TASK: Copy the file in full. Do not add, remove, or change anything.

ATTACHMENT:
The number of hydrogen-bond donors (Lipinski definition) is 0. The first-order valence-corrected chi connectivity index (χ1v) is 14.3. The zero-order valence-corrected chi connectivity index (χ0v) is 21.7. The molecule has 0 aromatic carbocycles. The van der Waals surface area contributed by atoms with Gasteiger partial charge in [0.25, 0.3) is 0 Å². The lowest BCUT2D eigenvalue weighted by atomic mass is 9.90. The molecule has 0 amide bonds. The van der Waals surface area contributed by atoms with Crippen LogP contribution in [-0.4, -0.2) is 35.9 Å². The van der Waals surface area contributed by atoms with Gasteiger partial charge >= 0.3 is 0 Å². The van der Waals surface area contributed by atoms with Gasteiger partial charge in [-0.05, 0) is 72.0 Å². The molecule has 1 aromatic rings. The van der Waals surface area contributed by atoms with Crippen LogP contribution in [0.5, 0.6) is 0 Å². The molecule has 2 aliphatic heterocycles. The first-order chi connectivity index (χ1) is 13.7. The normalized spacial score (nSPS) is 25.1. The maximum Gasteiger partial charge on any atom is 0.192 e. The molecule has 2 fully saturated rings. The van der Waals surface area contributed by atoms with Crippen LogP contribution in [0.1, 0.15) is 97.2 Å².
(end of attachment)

The number of hydrogen-bond donors (Lipinski definition) is 0. The first-order valence-corrected chi connectivity index (χ1v) is 14.3. The zero-order valence-corrected chi connectivity index (χ0v) is 21.7. The molecule has 0 aromatic carbocycles. The van der Waals surface area contributed by atoms with Gasteiger partial charge in [0.25, 0.3) is 0 Å². The lowest BCUT2D eigenvalue weighted by atomic mass is 9.90. The molecule has 0 amide bonds. The van der Waals surface area contributed by atoms with Crippen LogP contribution in [-0.4, -0.2) is 35.9 Å². The van der Waals surface area contributed by atoms with Gasteiger partial charge >= 0.3 is 0 Å². The van der Waals surface area contributed by atoms with Gasteiger partial charge in [-0.05, 0) is 72.0 Å². The molecule has 1 aromatic rings. The van der Waals surface area contributed by atoms with Crippen LogP contribution in [0.5, 0.6) is 0 Å². The molecule has 2 aliphatic heterocycles. The first-order chi connectivity index (χ1) is 13.7. The normalized spacial score (nSPS) is 25.1. The maximum Gasteiger partial charge on any atom is 0.192 e. The molecule has 2 fully saturated rings. The van der Waals surface area contributed by atoms with Crippen LogP contribution in [0.1, 0.15) is 97.2 Å².